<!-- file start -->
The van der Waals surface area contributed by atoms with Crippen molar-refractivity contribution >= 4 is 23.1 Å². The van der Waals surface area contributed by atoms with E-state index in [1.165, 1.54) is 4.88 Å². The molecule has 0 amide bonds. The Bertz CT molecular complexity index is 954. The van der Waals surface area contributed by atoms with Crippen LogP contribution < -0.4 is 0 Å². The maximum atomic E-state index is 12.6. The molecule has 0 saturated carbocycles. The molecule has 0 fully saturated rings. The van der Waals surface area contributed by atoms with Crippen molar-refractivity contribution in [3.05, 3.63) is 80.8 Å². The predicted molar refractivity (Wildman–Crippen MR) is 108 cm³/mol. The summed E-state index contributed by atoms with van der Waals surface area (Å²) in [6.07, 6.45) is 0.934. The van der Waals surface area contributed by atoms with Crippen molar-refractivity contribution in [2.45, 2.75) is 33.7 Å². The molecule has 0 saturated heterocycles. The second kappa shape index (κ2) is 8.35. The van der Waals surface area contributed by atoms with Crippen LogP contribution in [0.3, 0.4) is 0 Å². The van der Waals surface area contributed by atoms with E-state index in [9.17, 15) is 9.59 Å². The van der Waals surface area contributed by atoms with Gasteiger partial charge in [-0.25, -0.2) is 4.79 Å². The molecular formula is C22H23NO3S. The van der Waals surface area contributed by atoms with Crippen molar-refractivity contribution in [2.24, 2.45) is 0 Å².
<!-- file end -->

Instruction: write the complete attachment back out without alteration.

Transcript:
The van der Waals surface area contributed by atoms with Crippen molar-refractivity contribution >= 4 is 23.1 Å². The van der Waals surface area contributed by atoms with E-state index in [1.165, 1.54) is 4.88 Å². The molecule has 0 amide bonds. The Bertz CT molecular complexity index is 954. The van der Waals surface area contributed by atoms with Crippen LogP contribution < -0.4 is 0 Å². The maximum atomic E-state index is 12.6. The molecule has 0 saturated carbocycles. The molecule has 0 fully saturated rings. The van der Waals surface area contributed by atoms with Crippen molar-refractivity contribution in [3.05, 3.63) is 80.8 Å². The predicted molar refractivity (Wildman–Crippen MR) is 108 cm³/mol. The summed E-state index contributed by atoms with van der Waals surface area (Å²) in [6.07, 6.45) is 0.934. The van der Waals surface area contributed by atoms with Crippen molar-refractivity contribution in [2.45, 2.75) is 33.7 Å². The molecule has 0 saturated heterocycles. The second kappa shape index (κ2) is 8.35. The van der Waals surface area contributed by atoms with Crippen LogP contribution in [0.3, 0.4) is 0 Å². The van der Waals surface area contributed by atoms with E-state index in [9.17, 15) is 9.59 Å². The van der Waals surface area contributed by atoms with Gasteiger partial charge in [-0.25, -0.2) is 4.79 Å². The molecular formula is C22H23NO3S. The van der Waals surface area contributed by atoms with Crippen molar-refractivity contribution in [2.24, 2.45) is 0 Å².